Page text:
Such is my veneration for every religion that reveals the attributes of the Deity, or a future state of rewards and punishments, that I had rather see the opinions of Confucius or Mahomed inculcated upon our youth, than see them grow up wholly devoid of a system of religious principles. But the religion I mean to recommend in this place, is that of the New Testament.
Rush was an interesting character. He was an orthodox Trinitarian Christian and said certain things which sound "Christian Nation" like. Yet, his orthodox Christianity was liberal and enlightened for the era. He was a theological universalist, believing all men would be saved through Christ's universal (as opposed to limited) atonement. And he thought the New Testament abolished the death penalty.
Rush described his creed as "a compound of the orthodoxy and heterodoxy of most of our Christian churches."
One thing that interests me about Rush's first quotation is his idea that Confucianism "reveals the attributes of the Deity, or a future state of rewards and punishments...." That was the deistic or theistic minimum that many key and non-key Founders -- not just the heterodox rationalist unitarians, but some/many orthodox figures as well -- believed most if not all world religions adhered to.
This was the idea of "natural religion" -- that all good men of all religions believe in Providence and a future state of rewards and punishments. That man's "reason" discovered this. And, as it were, such Providentialism existed beyond the Abrahamic, traditionally thought of monotheistic religions.
The way natural religion "fit" with Christianity was the Jewish and Christian scriptures helped to further clarify what man could discover from reason alone.
I question whether it's sound theology to "find" monotheism outside of the Jewish, Muslim, and Christian traditions (broadly defined). But they did. John Adams "found" Providentialism in, among other places, Hinduism and Greek God worship. Hinduism perhaps could be thought of as monotheistic. I've heard some Hindus argue their thousands of gods are really manifestations of the one God of the universe. This seems like Trinitarian logic taken to its ultimate extreme (instead of three manifestations of one God, it's thousands).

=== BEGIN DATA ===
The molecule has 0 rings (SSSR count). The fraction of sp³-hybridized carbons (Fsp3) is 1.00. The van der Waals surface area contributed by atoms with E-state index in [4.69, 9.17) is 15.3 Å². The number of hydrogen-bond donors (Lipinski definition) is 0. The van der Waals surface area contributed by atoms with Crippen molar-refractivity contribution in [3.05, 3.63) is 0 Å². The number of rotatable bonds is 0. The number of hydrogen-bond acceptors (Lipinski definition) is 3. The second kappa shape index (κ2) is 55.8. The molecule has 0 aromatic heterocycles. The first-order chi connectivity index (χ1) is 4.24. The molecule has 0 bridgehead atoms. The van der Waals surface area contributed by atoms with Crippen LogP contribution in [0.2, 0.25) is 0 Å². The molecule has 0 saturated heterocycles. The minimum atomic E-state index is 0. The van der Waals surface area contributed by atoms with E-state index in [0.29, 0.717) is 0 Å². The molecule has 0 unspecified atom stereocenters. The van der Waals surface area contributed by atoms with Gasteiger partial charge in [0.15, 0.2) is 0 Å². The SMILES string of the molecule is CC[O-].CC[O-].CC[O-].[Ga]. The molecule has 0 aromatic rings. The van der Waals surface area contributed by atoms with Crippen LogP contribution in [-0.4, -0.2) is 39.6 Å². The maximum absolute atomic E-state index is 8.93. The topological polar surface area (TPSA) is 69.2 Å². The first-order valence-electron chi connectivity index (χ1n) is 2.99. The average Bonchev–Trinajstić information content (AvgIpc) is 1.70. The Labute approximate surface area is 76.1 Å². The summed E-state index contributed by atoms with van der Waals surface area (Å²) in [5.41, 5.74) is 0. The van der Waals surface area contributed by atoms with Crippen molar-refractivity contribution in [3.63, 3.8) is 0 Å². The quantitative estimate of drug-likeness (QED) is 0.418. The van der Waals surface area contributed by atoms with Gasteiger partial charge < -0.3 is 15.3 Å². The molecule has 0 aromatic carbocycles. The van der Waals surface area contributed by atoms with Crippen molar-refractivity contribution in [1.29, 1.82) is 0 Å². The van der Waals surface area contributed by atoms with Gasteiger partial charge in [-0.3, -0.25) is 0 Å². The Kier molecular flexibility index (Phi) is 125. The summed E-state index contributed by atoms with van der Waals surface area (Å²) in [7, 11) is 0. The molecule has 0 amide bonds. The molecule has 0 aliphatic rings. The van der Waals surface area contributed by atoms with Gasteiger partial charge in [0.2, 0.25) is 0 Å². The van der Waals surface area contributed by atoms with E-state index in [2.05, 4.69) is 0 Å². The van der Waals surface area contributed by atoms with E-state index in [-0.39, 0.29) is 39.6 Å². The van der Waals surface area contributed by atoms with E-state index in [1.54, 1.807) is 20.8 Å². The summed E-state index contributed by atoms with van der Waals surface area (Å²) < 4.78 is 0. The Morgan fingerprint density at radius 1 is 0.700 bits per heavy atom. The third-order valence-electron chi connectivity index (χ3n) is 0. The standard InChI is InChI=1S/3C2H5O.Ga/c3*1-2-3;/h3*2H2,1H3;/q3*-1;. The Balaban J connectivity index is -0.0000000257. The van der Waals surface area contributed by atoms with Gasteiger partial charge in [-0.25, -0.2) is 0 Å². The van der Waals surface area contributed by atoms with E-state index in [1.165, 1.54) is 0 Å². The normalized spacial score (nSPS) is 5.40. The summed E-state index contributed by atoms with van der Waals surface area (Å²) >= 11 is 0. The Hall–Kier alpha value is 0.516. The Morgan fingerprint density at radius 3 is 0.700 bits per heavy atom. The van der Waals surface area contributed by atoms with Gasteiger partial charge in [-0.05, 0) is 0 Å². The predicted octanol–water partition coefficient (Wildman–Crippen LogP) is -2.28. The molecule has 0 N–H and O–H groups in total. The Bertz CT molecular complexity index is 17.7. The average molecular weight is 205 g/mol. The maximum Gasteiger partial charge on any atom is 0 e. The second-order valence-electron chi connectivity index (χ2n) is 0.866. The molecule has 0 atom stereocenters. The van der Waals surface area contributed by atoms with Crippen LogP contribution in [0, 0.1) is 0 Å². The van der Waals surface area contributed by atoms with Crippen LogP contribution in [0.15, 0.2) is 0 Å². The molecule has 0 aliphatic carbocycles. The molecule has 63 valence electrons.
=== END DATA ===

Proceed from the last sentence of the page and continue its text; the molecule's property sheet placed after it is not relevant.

Also, for obvious reasons [Western Civ. has Greco-Roman along with Judeo-Christian origins AND the FFs highly venerated such Greco-Roman noble paganism], the way the Founders' universal monotheism fit with classical Greece and Rome interests me.
It may be a stretch to say, as John Adams did, Zeus worship is a "Christian principle." However, what about the ancient philosophers like Aristotle and Socrates or the Stoics of Rome like Cinncinatus, Cicero and Seneca?
It is my (albeit limited) understanding that many of these wise Ancients did not worship the city gods like Zeus or his Roman moniker Jupiter. Isn't that what Socrates was executed for?
Yet, they weren't atheists either? They did believe in some kind of metaphysical Providence?
So men like Aristotle, Socrates, Cicero and Seneca perhaps could be said to have worshipped the God of the Jewish and Christian Scriptures without knowing more about Him.
That's one way to view it.
I rarely, however, hear the evangelical promoters of the "Christian Nation" thesis expounding theology like this. Roman Catholics, maybe.
Evangelicals are more likely to say Aristotle, Cicero, the Hindus and Confucians DIDN'T worship the God of the Bible, were/are in a state of spiritual darkness period.
The Founders would have disagreed.